For the July 2, 2003 bargaining session the majority of the observers came from the Physics department, reflecting the fact that the session was the first to be held on the North side of campus, at the Grainger Engineering Library. It is likely that sessions will continue to be held at Grainger for the remainder of the summer.
The session was notable for the broad range of topics discussed. Subjects covered included the GEO’s paydate proposal as well as the articles on grievance procedure, personnel files, union rights, employee rights, distribution of information, and evaluation. The scope of the discussion was attributable to the fact that the sides are wrapping up discussion on several articles. Grievance procedure was tabled, and discussion of distribution of information and employee rights is likely to conclude at the next session.
The sides exchanged proposals on grievance before agreeing to table the article. The main outstanding issues have to do with the scope of disputes to be handled by the grievance procedure. There has also been difficulty arriving at language which would ensure that grads not be penalized for their participation in the grievance process.
The GEO is waiting on an Administration response on the distribution of information article. Bargaining team members agreed that unless the Administration accepts the proposal the article will likely be tabled.
“Our current proposal is about as far as we’re willing to go,” said GEO’s chief negotiator Rosemary Braun. “We’ve offered to concede on a number of points, but we won’t sacrifice our right to communicate with our constituency.”
The outlook is more positive regarding the employee rights article. The bargaining team had hoped to reach agreement on the article at the Wednesday session. Those plans were derailed when the Administration presented a proposal with a clause responding to the GEO’s previously undiscussed article on expenses. That clause was withdrawn at the request of the GEO, and the bargaining team must now decide if the current administration proposal is acceptable. The only remaining difference between the sides lies in the phrasing of a clause outlining protections for international grads who experience difficulty obtaining the documentation required for employment.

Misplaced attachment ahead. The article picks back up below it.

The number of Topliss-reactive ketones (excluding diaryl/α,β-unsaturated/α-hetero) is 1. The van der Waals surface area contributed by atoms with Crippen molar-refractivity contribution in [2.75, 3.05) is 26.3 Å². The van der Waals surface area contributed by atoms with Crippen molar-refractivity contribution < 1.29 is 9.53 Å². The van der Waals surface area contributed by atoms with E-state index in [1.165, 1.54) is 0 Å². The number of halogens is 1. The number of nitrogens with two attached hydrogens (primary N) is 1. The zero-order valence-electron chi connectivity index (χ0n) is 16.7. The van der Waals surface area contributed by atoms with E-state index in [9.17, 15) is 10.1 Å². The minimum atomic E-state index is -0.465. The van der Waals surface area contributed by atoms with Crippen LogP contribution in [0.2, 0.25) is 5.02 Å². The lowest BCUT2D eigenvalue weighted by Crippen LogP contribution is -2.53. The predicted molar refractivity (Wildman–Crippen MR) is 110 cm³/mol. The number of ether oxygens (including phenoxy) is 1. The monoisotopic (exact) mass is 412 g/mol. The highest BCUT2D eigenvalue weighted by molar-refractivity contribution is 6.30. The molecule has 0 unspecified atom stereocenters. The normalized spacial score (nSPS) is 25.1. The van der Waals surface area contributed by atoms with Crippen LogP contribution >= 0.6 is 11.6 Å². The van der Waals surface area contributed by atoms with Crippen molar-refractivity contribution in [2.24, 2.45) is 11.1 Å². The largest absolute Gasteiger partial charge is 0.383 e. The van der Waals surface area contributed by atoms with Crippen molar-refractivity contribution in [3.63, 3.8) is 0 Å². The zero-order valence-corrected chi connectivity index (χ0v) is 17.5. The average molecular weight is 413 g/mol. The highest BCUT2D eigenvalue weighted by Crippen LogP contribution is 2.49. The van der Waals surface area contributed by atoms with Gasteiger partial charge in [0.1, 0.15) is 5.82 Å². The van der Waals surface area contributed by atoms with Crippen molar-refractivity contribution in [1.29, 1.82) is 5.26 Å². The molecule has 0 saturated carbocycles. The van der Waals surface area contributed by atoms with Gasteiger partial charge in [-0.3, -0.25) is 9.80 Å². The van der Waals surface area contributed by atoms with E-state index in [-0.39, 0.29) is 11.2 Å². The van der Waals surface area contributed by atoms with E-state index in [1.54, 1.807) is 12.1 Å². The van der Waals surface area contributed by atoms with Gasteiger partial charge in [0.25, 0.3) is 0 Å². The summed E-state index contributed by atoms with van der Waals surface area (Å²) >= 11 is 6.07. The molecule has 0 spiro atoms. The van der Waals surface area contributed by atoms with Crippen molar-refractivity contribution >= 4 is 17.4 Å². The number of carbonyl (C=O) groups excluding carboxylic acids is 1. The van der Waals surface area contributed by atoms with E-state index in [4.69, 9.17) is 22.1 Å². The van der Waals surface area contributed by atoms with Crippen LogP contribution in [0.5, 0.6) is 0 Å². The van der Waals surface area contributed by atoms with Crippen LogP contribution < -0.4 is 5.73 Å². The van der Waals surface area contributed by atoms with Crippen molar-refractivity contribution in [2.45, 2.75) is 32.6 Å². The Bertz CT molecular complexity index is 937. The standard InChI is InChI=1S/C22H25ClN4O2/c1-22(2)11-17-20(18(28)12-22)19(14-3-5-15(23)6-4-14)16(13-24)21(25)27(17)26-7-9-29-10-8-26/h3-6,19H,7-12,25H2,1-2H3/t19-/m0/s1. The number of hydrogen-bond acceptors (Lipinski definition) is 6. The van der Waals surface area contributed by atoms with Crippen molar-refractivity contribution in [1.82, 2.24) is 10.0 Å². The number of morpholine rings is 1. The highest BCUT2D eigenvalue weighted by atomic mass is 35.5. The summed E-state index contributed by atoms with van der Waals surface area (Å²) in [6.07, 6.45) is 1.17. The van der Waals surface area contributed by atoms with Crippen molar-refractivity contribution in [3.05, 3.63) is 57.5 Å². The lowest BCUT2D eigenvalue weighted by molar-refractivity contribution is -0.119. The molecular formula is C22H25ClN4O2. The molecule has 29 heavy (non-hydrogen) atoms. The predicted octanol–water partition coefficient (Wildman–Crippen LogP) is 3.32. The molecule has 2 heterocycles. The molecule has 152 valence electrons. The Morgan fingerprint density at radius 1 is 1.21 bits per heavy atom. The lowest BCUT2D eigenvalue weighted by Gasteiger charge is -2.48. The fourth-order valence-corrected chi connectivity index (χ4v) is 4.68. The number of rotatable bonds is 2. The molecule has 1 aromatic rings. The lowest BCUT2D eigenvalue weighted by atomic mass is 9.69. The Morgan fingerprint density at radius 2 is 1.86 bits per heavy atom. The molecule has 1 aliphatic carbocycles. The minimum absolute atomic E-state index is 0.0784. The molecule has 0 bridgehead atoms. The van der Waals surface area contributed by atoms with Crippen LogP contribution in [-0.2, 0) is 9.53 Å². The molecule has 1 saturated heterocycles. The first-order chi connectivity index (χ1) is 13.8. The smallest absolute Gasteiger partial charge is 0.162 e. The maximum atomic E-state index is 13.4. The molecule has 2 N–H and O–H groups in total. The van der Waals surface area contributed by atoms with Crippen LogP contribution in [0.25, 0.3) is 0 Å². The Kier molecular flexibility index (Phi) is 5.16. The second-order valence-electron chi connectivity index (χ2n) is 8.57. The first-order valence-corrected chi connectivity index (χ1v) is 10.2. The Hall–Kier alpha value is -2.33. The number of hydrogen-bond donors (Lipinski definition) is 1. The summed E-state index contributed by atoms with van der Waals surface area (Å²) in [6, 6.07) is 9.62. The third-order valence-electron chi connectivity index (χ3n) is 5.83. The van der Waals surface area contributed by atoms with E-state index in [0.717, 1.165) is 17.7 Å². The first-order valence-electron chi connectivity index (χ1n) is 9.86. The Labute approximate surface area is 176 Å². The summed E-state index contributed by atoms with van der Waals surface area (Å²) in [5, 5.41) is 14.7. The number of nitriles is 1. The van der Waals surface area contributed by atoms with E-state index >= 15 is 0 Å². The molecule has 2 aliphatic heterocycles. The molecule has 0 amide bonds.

“Neither side ever gets everything they ask for,” said Vahagan Minasian, bargaining team member and grad in Math, “but they’ve agreed to the key provision of the clause. We’ll have to decide if that’s enough.”
Wednesday was the first discussion of the evaluation article. The article outlines the procedures for the evaluation of grads as employees. In an unplanned coincidence, both sides came prepared with proposals. Some common ground has already been found. The GEO accepted administration language regarding the kinds of evaluations that might be used, and the administration adopted a GEO clause giving grads the right to respond in writing to any evaluation they receive. Among the issues still to be resolved is the extent to which grads will be involved in the formulation of evaluative procedures in their departments.
Discussion also continued on the GEO’s proposal to fairly handle this Fall’s change in paydates. The GEO’s latest proposal incorporates stated Administration policy regarding both late arriving grads and the handling of 3-month summer appointments. The GEO also asks that 12-month appointments be treated the same as summer appointments. The Administration has yet to produce a written proposal on the issue.
The Administration has also continued to refuse to respond in writing to the GEO’s union rights proposal. In response to Administration worries about clarity, the GEO team rewrote several clauses of the article and submitted the revision at Wednesday’s session. Once again the Administration verbally rejected the entire article.
“The sides agreed that all proposals would be in writing,” said GEO bargaining chief Braun. “Their refusal to present a proposal could be interpreted as a breach of that agreement.”
No proposals were exchanged on personnel files, but some fruitful discussion was had. The Administration clarified some of their record keeping procedures in the hope that a fuller understanding of University policy would forestall some possible disagreements. The Administration plans to present a written proposal at the next bargaining session.
The next bargaining session will be held in Room 329 of the Grainger Engineering Library on Wednesday July 16. The dates of future sessions is still undecided, but it has been tentatively proposed that meetings be held July 29, August 5, and August 12.